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'Key Component' Missing Causes Apple iPhone 4S Shortage

'Key Component' Missing Causes Apple iPhone 4S Shortage

Missing 'key component' causes shortage of Apple iPhone 4S

Limited supply sizes remain the only issue preventing Apple from meeting all demand for the new iPhone 4S - according to one of the latest reports, the limitations are related to the volumes of one The important component of a smartphone.

What is this "important component", Analyst Ashok Kumar of Rodman & Renshaw didn't say, but said in a note to investors yesterday that iPhone 4S production for the current holiday quarter will be limited due to a key component shortage.

Overall, the analyst expects total iPhone shipments in the December quarter to be around 30 million units, a figure that falls short of Wall Street's expectations. The 30 million iPhones will include the previously mentioned 4 million iPhone 4S units that were produced but not shipped in the previous quarter.

Large queues for the iPhone 4S also affected Apple's partners - US mobile operators, although more than a month has passed since the start of sales of the new smartphone. In early November, the Wall Street Journal noted that Verizon Wireless and AT&T subscribers had to wait an average of three weeks for an ordered iPhone 4S to arrive. Their competitor, the mobile operator Sprint, has a slightly shorter timeframe - you have to wait about two weeks from the moment you place an order.

Kumar expects iPhone's share of the high-end premium smartphone market to rise to a record 85% in the current quarter, with the company's highest sales growth in this segment of the smartphone market.

In the segment of less expensive smartphones, only the Apple iPhone 3GS is present - an "apple" smartphone, first released in 2009. Now you can buy it for just 99 cents, subject to a two-year service contract.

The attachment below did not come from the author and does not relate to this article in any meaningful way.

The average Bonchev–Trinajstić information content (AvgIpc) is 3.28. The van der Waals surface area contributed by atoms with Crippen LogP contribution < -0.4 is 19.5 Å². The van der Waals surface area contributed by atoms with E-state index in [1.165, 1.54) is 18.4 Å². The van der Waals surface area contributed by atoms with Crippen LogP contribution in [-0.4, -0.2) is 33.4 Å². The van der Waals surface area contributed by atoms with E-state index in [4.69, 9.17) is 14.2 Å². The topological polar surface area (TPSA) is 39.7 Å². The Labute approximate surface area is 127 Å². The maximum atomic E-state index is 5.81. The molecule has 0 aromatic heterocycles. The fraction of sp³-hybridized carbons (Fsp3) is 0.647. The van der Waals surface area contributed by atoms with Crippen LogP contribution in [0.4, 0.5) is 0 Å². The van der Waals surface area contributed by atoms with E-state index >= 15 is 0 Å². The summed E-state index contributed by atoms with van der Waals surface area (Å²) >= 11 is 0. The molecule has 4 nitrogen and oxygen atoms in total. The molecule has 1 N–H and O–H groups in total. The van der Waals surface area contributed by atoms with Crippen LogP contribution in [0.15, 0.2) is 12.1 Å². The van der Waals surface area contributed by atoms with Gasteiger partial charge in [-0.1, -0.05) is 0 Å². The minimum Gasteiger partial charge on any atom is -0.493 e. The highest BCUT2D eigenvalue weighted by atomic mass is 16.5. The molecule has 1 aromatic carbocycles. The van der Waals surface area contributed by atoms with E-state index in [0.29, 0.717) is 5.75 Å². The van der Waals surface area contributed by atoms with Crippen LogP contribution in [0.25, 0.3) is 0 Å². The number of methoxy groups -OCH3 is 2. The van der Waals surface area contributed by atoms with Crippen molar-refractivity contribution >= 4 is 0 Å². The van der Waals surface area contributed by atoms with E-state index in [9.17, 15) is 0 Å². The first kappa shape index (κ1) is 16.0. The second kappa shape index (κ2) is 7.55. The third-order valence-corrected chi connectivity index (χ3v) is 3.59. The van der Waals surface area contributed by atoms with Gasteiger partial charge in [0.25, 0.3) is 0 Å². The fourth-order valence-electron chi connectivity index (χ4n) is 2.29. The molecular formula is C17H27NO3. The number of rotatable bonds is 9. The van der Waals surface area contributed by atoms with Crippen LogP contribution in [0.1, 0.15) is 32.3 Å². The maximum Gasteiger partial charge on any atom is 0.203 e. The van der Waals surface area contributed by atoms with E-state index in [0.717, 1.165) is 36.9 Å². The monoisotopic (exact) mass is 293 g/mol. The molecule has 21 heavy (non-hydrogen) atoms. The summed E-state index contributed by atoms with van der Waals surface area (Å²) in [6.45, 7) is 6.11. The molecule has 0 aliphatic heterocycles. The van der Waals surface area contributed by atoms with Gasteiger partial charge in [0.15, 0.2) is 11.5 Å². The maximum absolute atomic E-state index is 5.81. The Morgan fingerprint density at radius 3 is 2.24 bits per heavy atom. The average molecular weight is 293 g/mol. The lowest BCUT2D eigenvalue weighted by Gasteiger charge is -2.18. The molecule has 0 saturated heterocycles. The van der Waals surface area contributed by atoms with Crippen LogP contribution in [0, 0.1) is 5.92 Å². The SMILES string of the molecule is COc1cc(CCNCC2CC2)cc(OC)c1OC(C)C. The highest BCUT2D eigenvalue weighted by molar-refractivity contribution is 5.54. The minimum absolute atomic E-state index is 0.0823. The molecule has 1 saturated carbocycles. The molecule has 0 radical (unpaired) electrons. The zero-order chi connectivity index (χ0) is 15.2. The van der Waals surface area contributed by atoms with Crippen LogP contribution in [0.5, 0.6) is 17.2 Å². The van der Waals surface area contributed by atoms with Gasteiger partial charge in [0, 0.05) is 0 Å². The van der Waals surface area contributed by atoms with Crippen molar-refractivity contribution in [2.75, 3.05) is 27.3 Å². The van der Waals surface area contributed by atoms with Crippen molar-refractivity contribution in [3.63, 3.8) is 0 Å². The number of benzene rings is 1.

But Kumar doesn't think the iPhone 3GS alone will be enough for Apple to maintain its share of the overall smartphone market as the range of lower-end devices is already growing.

— writes Kumar.

However, contrary to Kumar's beliefs, recent reports have shown that the Apple iPhone 3GS model continues to play a major role in Apple sales. For example, data from analysts at the NPD Group earlier this month showed that the iPhone 3GS was the second-largest smartphone in the US market in the third quarter of 2011. Ahead of him is only the "brother model" Apple iPhone 4, and behind are newer devices based on Android (in particular, HTC EVO 4G, Motorola Droid 3 and Samsung Intensity II).

Despite Kamar's calls for a cheaper iPhone, he continues to believe that Apple is still way ahead of the competition. Competitors in the race for the leader are ready for various measures - Nokia, in particular, decided to release its own Windows Phone models, and, according to Kumar, Lumia 800 sales were "below expected."

Regarding Research in Motion, HTC, and Motorola, Kumar said that the three companies "are treading water, continuing to release uninteresting and lackluster products." He considers the only strong company (not counting Apple) Samsung, which can count on success due to the release of a wide range of products and aggressive prices for them.



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